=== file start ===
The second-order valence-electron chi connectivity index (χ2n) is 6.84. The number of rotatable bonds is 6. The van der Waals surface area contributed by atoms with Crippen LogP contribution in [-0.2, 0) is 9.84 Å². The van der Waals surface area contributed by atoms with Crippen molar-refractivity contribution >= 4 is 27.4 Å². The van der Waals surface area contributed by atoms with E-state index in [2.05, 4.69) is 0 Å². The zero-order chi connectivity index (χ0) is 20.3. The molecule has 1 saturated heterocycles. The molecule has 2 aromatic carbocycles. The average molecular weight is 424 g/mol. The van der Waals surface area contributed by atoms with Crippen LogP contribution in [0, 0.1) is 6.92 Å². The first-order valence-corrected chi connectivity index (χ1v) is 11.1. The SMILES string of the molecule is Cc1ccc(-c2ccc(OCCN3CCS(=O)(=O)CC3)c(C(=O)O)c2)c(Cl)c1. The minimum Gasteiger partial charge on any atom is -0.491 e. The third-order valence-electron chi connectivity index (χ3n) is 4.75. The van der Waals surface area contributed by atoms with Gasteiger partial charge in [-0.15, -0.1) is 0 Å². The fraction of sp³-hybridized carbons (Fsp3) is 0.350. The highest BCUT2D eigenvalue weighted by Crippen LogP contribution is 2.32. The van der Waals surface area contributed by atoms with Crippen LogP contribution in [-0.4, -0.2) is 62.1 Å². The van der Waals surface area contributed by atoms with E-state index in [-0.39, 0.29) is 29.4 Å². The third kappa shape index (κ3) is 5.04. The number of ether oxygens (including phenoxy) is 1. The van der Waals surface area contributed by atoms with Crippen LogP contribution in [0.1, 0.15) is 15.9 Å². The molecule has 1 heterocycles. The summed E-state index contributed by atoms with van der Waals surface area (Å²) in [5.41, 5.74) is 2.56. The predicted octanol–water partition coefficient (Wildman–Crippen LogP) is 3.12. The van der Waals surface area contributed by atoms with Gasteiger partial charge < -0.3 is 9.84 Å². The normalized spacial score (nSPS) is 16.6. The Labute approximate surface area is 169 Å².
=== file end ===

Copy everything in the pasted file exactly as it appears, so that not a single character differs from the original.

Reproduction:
The second-order valence-electron chi connectivity index (χ2n) is 6.84. The number of rotatable bonds is 6. The van der Waals surface area contributed by atoms with Crippen LogP contribution in [-0.2, 0) is 9.84 Å². The van der Waals surface area contributed by atoms with Crippen molar-refractivity contribution >= 4 is 27.4 Å². The van der Waals surface area contributed by atoms with E-state index in [2.05, 4.69) is 0 Å². The zero-order chi connectivity index (χ0) is 20.3. The molecule has 1 saturated heterocycles. The molecule has 2 aromatic carbocycles. The average molecular weight is 424 g/mol. The van der Waals surface area contributed by atoms with Crippen LogP contribution in [0, 0.1) is 6.92 Å². The first-order valence-corrected chi connectivity index (χ1v) is 11.1. The SMILES string of the molecule is Cc1ccc(-c2ccc(OCCN3CCS(=O)(=O)CC3)c(C(=O)O)c2)c(Cl)c1. The minimum Gasteiger partial charge on any atom is -0.491 e. The third-order valence-electron chi connectivity index (χ3n) is 4.75. The van der Waals surface area contributed by atoms with Gasteiger partial charge in [-0.15, -0.1) is 0 Å². The fraction of sp³-hybridized carbons (Fsp3) is 0.350. The highest BCUT2D eigenvalue weighted by Crippen LogP contribution is 2.32. The van der Waals surface area contributed by atoms with Crippen LogP contribution in [-0.4, -0.2) is 62.1 Å². The van der Waals surface area contributed by atoms with E-state index in [-0.39, 0.29) is 29.4 Å². The third kappa shape index (κ3) is 5.04. The number of ether oxygens (including phenoxy) is 1. The van der Waals surface area contributed by atoms with Crippen LogP contribution in [0.1, 0.15) is 15.9 Å². The molecule has 1 heterocycles. The summed E-state index contributed by atoms with van der Waals surface area (Å²) in [5.41, 5.74) is 2.56. The predicted octanol–water partition coefficient (Wildman–Crippen LogP) is 3.12. The van der Waals surface area contributed by atoms with Gasteiger partial charge < -0.3 is 9.84 Å². The normalized spacial score (nSPS) is 16.6. The Labute approximate surface area is 169 Å².